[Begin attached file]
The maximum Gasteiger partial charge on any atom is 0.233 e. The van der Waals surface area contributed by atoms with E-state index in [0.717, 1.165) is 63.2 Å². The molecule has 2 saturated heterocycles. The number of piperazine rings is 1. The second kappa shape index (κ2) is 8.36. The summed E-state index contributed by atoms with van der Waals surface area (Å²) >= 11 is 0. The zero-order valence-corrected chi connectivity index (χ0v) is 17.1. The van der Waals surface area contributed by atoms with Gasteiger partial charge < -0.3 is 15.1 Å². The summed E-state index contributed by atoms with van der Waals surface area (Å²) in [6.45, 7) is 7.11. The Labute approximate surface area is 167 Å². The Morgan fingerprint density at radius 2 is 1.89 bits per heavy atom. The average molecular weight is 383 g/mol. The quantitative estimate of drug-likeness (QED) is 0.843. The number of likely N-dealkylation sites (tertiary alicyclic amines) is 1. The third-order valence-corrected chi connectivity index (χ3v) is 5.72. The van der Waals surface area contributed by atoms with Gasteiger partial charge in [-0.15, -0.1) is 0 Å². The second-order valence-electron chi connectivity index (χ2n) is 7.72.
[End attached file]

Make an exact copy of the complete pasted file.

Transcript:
The maximum Gasteiger partial charge on any atom is 0.233 e. The van der Waals surface area contributed by atoms with E-state index in [0.717, 1.165) is 63.2 Å². The molecule has 2 saturated heterocycles. The number of piperazine rings is 1. The second kappa shape index (κ2) is 8.36. The summed E-state index contributed by atoms with van der Waals surface area (Å²) >= 11 is 0. The zero-order valence-corrected chi connectivity index (χ0v) is 17.1. The van der Waals surface area contributed by atoms with Gasteiger partial charge < -0.3 is 15.1 Å². The summed E-state index contributed by atoms with van der Waals surface area (Å²) in [6.45, 7) is 7.11. The Labute approximate surface area is 167 Å². The Morgan fingerprint density at radius 2 is 1.89 bits per heavy atom. The average molecular weight is 383 g/mol. The quantitative estimate of drug-likeness (QED) is 0.843. The number of likely N-dealkylation sites (tertiary alicyclic amines) is 1. The third-order valence-corrected chi connectivity index (χ3v) is 5.72. The van der Waals surface area contributed by atoms with Gasteiger partial charge in [-0.15, -0.1) is 0 Å². The second-order valence-electron chi connectivity index (χ2n) is 7.72.